MeToo martyr or 'manipulator'?
He’s the professor who championed men’s rights after spurning an infatuated assistant who then accused HIM of impropriety. But this damning investigation reveals why a judge savaged him — and threw out his £4m compensation claim
CHArISMATIC and conscientious, Dr Theodore Piepenbrock commanded the respect of colleagues and students alike. A senior teaching fellow at the London School of Economics, his achievements bestowed on him a seemingly unassailable confidence.
Happily married to a fellow academic, with a son he adored and an international reputation for entrepreneurial excellence, Theodore — known as Ted — appeared, six years ago, to have everything going for him.
Since then, however, his circumstances have changed. Towards the end of 2012, Ted grew anxious, developed depression and experienced days when he didn’t want to face the world at all. His self-esteem plummeted as his once glittering career gathered dust.
Although Ted’s ongoing depression is complex, the incident that triggered it is uncontested: his toxic relationship with an assistant half his age whose infatuation with Ted, 52 — and his own and the LSE’s attempts to deal with it — appears to have brought both him and his smitten subordinate to the brink of breakdown.
Ted had employed a former student, known only as ‘Miss D’ in a High Court judgment reported this week, as his graduate teaching assistant (GTA) in the LSE’s Department of Management.
He says it became clear she had a crush on him; she dressed provocatively, behaved suggestively and became ever more obsessed with him until one evening at a hotel suite during a work trip to the U.S. in 2012, she appeared before him in a state of undress. Ted claims he rejected her advances sensitively.
Yet when the work trip was over, Miss D lodged a complaint against Ted to the LSE, and her portrayal of his behaviour was somewhat different. She claimed that during their trip Ted hadn’t been the consummate professional he claimed.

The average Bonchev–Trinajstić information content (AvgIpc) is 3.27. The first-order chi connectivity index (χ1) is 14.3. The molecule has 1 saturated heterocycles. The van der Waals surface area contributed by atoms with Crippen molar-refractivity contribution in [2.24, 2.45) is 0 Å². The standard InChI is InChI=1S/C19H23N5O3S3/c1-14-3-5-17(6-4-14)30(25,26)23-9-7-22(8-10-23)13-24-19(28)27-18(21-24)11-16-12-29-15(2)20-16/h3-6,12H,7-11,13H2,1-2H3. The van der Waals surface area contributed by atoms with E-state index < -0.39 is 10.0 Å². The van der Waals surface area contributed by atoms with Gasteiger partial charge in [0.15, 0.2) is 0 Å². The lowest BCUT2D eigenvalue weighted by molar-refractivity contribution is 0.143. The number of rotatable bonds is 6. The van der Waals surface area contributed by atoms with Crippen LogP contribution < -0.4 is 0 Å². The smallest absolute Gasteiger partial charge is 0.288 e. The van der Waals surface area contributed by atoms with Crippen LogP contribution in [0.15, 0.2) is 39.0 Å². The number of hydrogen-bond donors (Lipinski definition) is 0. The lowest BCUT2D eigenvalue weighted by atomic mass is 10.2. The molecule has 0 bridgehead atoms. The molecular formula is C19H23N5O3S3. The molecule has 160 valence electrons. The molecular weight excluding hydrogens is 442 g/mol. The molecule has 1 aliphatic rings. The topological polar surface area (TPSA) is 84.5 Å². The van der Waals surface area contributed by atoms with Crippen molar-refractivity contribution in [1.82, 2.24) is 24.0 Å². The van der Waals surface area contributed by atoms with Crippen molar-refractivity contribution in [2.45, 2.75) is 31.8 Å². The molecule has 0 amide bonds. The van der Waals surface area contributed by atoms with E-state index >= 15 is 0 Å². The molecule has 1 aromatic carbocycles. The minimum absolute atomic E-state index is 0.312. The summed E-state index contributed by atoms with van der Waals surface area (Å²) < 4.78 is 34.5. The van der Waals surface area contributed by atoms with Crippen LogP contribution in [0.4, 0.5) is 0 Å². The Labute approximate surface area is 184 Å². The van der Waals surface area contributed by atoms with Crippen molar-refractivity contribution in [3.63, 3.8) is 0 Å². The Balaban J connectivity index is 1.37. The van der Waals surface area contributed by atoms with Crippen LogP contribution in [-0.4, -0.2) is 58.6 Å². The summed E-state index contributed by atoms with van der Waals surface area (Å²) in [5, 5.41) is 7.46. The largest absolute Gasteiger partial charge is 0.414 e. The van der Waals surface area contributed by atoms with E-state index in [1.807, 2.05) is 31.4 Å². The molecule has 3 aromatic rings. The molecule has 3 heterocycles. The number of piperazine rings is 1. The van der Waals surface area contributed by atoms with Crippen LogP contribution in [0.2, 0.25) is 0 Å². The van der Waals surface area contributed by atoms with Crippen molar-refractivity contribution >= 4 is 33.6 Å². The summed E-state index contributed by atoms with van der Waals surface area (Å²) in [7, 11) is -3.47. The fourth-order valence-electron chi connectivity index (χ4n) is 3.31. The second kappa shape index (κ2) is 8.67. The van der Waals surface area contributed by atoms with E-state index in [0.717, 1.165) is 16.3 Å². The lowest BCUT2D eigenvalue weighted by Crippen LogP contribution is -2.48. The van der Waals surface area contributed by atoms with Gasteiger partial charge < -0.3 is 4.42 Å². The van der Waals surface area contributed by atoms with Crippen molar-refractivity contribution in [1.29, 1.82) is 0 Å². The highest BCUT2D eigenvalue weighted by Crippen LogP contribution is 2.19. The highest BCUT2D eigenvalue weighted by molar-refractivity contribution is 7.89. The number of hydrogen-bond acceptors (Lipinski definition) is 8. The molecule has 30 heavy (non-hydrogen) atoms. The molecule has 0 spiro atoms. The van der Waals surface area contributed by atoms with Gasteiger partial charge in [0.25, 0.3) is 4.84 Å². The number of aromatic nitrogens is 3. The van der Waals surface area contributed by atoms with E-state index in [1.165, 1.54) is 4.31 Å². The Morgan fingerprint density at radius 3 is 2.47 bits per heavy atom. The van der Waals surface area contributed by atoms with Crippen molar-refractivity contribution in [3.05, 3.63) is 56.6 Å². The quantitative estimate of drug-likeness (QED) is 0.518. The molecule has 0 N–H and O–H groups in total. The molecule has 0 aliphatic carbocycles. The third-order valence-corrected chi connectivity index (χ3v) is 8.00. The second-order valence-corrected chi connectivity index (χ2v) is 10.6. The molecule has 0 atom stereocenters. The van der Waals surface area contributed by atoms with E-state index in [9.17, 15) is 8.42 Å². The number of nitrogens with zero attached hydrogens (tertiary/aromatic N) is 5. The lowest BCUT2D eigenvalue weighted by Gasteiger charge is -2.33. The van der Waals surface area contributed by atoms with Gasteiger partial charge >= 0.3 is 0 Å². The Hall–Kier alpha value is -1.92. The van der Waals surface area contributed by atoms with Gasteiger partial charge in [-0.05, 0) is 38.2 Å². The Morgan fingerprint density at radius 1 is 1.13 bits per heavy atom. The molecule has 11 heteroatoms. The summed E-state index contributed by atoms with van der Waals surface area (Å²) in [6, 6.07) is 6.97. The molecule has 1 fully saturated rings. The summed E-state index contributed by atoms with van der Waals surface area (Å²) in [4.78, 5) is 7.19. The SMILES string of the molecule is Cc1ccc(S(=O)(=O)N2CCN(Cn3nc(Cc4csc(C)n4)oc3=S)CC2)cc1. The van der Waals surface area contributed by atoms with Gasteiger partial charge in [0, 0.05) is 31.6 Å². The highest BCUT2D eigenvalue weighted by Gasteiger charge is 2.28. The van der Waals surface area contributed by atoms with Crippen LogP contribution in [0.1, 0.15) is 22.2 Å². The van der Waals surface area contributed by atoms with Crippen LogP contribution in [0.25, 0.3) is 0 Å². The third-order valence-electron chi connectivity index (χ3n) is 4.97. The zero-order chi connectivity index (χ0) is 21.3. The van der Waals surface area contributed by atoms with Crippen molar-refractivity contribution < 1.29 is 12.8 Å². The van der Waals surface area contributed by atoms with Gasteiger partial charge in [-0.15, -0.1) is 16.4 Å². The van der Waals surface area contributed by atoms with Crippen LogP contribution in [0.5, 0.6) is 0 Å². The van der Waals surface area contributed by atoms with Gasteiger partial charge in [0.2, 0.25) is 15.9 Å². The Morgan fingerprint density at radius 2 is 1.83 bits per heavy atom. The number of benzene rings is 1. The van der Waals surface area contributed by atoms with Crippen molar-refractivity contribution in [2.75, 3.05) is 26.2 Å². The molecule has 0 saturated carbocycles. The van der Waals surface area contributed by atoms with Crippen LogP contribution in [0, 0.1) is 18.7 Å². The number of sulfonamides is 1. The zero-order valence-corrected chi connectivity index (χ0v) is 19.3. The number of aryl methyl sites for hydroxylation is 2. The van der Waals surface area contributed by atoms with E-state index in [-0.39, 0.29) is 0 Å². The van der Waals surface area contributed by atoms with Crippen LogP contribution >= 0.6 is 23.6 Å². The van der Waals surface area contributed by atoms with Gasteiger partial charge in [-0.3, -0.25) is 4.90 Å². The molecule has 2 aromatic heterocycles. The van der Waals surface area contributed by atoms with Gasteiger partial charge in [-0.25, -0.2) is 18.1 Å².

There were conversations, she said, during which he’d commented that she had a ‘ beautiful body’, described her as ‘ damaged’ and ‘unstable’, and a liar who used ‘feminine behaviours to get control over men’. And when, during an overnight meeting in a hotel room, she burst into tears out of fear and exhaustion, she claims Ted ‘ mocked me horrifically, miming a crying baby’.
After lodging her complaint, she circulated it among others in her department. Ted — who lives in Oxford with his wife Sophie Marnette, 49, a professor of medieval French studies at Oxford University, and their 15- year- old privately educated son — grew distraught at the perceived stain on his character and was signed off work sick.
Months later, an internal investigation found the complaint against him ‘not proven’ and the LSE’s director apologised for its handling of the case. But Ted’s anger towards his former employer, and the depression he developed as a result of his ordeal, continued to fester.
So much so he sued the LSE for £4 million in compensation, claiming the school was liable for Miss D’s allegations which had caused him ‘psychiatric injury’, had breached its Harassment Policy and acted in breach of its duty of care to him.
It is an audacious sum of money, and not one the judge at London’s High Court felt Ted was entitled to. This month, the judgment from the ten-day hearing in July was handed down, revealing he’d lost his claim. MrS
Justice Nicola Davies said that although there had been a ‘series of failures’ in the LSE’s management of the complaint, the school could not have predicted he would develop ‘psychiatric injury’.
And while Ted was cleared of any impropriety, she delivered a scathing verdict on his conduct in response to his assistant’s actions, claiming his behaviour ranged from ‘ inappropriate and inept to unprofessional and wrong.’
Moreover, she said, Miss D had not acted in an ‘ oppressive or unacceptable’ manner and was in fact motivated by concern that ‘ other young women could be subject to the same treatment’.
Nonetheless, Ted — who has launched an employment tribunal claim against the LSE, and announced this week he will appeal the High Court decision — seems intent on putting himself forward as a spokesperson for men who have faced unfounded allegations of sexual harassment. ‘In the #MeToo era, when sexual harassment/abuse against women is finally beginning to be rightfully addressed, how do we balance the needs to protect both women and men?’ he asked, adding that he hopes his story ‘helps in some small way to contribute to a sensible debate, where well-intentioned people work together to solve a very important issue of our time’.